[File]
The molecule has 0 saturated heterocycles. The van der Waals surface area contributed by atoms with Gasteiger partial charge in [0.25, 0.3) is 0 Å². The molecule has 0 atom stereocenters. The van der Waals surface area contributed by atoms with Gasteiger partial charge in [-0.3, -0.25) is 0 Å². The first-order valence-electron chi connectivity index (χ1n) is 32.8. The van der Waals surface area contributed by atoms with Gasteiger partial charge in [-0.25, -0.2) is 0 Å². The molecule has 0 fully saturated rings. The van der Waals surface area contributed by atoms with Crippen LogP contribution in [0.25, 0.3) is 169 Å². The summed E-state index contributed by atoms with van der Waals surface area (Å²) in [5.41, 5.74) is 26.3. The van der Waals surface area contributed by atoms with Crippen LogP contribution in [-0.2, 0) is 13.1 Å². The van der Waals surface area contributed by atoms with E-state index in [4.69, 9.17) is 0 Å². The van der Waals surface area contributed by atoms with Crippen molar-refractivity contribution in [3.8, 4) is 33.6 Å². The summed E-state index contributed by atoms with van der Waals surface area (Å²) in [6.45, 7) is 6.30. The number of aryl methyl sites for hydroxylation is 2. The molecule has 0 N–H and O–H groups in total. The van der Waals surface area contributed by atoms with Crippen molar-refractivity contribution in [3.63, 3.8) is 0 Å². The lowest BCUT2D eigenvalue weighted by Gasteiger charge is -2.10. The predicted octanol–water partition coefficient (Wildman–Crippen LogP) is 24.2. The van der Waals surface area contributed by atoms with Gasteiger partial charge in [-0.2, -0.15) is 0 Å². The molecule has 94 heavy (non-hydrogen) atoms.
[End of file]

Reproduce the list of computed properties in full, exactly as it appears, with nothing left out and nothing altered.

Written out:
The molecule has 0 saturated heterocycles. The van der Waals surface area contributed by atoms with Gasteiger partial charge in [0.25, 0.3) is 0 Å². The molecule has 0 atom stereocenters. The van der Waals surface area contributed by atoms with Gasteiger partial charge in [-0.3, -0.25) is 0 Å². The first-order valence-electron chi connectivity index (χ1n) is 32.8. The van der Waals surface area contributed by atoms with Gasteiger partial charge in [-0.25, -0.2) is 0 Å². The molecule has 0 fully saturated rings. The van der Waals surface area contributed by atoms with Crippen LogP contribution in [0.25, 0.3) is 169 Å². The summed E-state index contributed by atoms with van der Waals surface area (Å²) in [5.41, 5.74) is 26.3. The van der Waals surface area contributed by atoms with Crippen LogP contribution in [-0.2, 0) is 13.1 Å². The van der Waals surface area contributed by atoms with E-state index in [4.69, 9.17) is 0 Å². The van der Waals surface area contributed by atoms with Crippen molar-refractivity contribution in [3.8, 4) is 33.6 Å². The summed E-state index contributed by atoms with van der Waals surface area (Å²) in [6.45, 7) is 6.30. The number of aryl methyl sites for hydroxylation is 2. The molecule has 0 N–H and O–H groups in total. The van der Waals surface area contributed by atoms with Crippen molar-refractivity contribution in [3.63, 3.8) is 0 Å². The lowest BCUT2D eigenvalue weighted by Gasteiger charge is -2.10. The predicted octanol–water partition coefficient (Wildman–Crippen LogP) is 24.2. The van der Waals surface area contributed by atoms with Gasteiger partial charge in [-0.2, -0.15) is 0 Å². The molecule has 94 heavy (non-hydrogen) atoms.